Skip to main content

Cerebrospinal Fluid (CSF) Leak

Back to Annual Report

The world-leading CSF Leak Program at Cedars-Sinai continues to advance the diagnosis and treatment of this often difficult-to-detect disorder.

Cerebrospinal fluid (CSF) leak can be difficult to diagnose and is a widely underrecognized cause of debilitating headache and neurological decline. Cedars-Sinai established the world’s first dedicated CSF leak program in 2000, and the program’s comprehensive, multidisciplinary team continues to break new ground in the field. Its experienced providers offer the most advanced imaging techniques and the complete range of surgical and nonsurgical therapies for all forms of CSF leak, including CSF-venous fistula, a type that was first identified at Cedars-Sinai.

In service of the program’s deep commitment to improving the lives of all CSF leak patients, Cedars-Sinai hosts a biennial symposium to educate clinicians about novel treatments and detection methods. In 2023, Cedars-Sinai gathered 150 leading specialists, patients and advocates to equip them with information about the latest developments in the underdiagnosed, undertreated condition.

"At Cedars-Sinai, there is not just one way to treat and diagnose CSF leak. We remain open to all options and work closely with each patient’s physicians to determine the best course."
—Wouter Schievink, MD

Cedars-Sinai has developed novel surgical treatments and pioneered less invasive approaches to treatment as well, such as glue injections and endovascular repairs of CSF leaks. The program also collaborates closely with neurologists who offer innovative medical treatment for superficial siderosis, a long-term consequence of ventral CSF leak.


CSF Leak Repair Resolves Frontotemporal Dementia

In 2016, Russell Secker, an ultramarathon runner who lives in London and North Carolina, began experiencing debilitating headaches and shortness of breath. For three years, his condition remained undiagnosed and his health deteriorated. He developed personality changes, mood disturbances and cognitive decline.

Secker, now 68, is among a segment of cerebrospinal fluid (CSF) leak patients who experience symptoms indistinguishable from behavioral-variant frontotemporal dementia, an incurable disease. Cedars-Sinai’s Wouter Schievink, MD, director of the Cerebrospinal Fluid Leak and Microvascular Neurosurgery Program and professor of Neurosurgery at Cedars-Sinai, intends to develop methods to better identify leaks in this population.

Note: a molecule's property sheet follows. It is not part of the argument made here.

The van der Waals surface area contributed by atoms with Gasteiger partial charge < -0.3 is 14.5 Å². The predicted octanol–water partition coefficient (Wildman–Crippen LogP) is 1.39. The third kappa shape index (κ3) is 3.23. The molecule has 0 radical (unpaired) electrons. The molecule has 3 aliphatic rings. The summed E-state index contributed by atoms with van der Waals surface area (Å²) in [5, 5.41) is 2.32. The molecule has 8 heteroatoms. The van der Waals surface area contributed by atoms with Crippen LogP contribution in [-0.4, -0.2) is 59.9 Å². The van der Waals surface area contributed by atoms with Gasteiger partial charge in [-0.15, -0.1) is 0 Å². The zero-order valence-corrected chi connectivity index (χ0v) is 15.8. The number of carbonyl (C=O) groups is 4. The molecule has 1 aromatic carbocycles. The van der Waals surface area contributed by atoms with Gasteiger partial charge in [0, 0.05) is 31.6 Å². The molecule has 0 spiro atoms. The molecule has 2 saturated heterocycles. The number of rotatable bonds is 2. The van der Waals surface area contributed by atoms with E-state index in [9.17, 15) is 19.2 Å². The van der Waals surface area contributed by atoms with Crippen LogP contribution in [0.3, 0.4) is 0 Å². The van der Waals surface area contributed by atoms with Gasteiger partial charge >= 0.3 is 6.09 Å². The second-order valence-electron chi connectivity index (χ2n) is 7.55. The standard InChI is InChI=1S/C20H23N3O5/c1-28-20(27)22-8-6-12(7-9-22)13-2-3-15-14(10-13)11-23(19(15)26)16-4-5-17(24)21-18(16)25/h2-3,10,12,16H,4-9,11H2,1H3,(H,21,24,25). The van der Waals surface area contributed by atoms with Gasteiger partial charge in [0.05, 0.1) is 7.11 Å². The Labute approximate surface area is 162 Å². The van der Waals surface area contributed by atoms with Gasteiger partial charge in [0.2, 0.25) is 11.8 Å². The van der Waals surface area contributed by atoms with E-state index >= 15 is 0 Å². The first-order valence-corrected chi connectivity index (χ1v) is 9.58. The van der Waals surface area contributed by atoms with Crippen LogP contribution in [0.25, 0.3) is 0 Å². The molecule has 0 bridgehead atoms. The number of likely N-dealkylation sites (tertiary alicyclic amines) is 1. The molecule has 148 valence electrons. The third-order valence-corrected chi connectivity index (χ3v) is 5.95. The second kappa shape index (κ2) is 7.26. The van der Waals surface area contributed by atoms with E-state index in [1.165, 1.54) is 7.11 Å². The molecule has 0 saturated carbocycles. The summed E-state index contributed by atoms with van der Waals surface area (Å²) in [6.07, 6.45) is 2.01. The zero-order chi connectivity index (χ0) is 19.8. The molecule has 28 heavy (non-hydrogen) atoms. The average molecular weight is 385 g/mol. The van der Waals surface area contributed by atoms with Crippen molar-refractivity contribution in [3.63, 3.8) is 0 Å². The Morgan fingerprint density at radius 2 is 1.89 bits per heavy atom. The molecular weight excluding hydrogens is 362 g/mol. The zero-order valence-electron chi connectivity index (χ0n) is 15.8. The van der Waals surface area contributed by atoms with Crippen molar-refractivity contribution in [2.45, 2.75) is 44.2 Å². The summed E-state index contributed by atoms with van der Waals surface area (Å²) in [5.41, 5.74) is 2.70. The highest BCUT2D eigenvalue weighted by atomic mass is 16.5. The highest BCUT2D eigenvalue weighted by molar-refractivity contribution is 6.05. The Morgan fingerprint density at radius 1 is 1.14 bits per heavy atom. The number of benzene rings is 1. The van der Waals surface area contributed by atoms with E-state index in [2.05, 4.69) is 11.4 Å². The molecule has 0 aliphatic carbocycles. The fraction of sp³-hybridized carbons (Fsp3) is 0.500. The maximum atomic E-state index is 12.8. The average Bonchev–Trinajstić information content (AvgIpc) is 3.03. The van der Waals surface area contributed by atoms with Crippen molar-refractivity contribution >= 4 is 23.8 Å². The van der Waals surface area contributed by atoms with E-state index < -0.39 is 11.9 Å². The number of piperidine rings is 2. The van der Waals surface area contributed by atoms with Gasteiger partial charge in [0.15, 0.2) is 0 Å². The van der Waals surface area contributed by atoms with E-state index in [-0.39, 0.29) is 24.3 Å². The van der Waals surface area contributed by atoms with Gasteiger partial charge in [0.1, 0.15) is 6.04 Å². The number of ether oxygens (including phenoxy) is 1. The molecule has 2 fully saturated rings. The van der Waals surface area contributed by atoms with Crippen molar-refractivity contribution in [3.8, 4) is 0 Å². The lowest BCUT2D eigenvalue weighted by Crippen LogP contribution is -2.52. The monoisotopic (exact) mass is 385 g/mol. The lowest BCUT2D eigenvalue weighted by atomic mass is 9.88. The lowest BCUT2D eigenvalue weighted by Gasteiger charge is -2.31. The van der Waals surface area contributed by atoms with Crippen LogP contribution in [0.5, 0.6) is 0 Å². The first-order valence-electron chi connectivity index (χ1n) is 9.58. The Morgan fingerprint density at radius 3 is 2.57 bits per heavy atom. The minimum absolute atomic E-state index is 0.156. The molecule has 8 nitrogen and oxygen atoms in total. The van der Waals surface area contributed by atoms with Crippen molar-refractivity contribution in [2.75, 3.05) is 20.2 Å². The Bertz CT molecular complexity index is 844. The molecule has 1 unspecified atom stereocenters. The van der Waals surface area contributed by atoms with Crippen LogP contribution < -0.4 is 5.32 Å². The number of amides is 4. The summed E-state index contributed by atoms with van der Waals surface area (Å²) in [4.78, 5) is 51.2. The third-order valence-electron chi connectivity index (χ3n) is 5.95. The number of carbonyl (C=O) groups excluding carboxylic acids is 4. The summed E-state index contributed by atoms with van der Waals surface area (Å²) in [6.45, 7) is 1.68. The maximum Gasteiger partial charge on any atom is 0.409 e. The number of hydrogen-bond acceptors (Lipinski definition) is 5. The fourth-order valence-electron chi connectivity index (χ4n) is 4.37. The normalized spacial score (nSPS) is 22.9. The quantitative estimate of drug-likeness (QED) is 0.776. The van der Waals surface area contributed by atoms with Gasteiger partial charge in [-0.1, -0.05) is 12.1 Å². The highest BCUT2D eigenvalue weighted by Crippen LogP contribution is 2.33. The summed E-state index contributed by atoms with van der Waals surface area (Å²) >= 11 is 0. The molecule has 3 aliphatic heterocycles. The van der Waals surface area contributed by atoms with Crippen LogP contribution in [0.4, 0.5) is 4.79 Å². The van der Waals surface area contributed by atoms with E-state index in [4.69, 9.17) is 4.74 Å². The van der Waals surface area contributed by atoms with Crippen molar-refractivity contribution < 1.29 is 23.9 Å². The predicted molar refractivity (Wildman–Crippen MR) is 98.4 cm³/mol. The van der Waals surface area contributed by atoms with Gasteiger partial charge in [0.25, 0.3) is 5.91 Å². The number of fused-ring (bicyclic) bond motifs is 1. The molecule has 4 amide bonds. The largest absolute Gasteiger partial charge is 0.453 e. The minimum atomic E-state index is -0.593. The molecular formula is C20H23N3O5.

Schievink authored a milestone paper, published in Alzheimer’s & Dementia: Translational Research and Clinical Interventions, showing that patients with dementia caused by CSF leak can be identified with digital subtraction myelography and treated with surgery to resolve all symptoms—even those experienced for decades. The work suggests that physicians treating dementia should more closely examine patients’ MRIs for brain sagging, an indicator of the condition.

In 2019, Secker’s CT scans and X-rays suggested CSF leak, but physicians couldn’t identify its source. Secker’s wife, Claire, contacted Schievink, and in May the couple traveled 5,000 miles to Los Angeles. At Cedars-Sinai, imaging experts used digital subtraction myelography to pinpoint the fistula along Secker’s spine, and Schievink repaired the leak using two titanium clips.

Immediately following surgery, Secker regained mental function, and his symptoms resolved within a week. He underwent repair for a second CSF leak in June 2023, and the Seckers now work to raise funds and awareness for the condition—an essential effort, Schievink said.

“Many patients experience cognitive, behavioral and personality changes so severe that they are arrested or placed in nursing homes,” he said. “There’s no treatment for behavioral-variant frontotemporal dementia with an unknown cause, but patients with cerebrospinal fluid leaks can be cured if we can find the source of the leak.”


Wouter Schievink, MD
Director, Cerebrospinal Fluid Leak and Microvascular Neurosurgery Program
Professor of Neurosurgery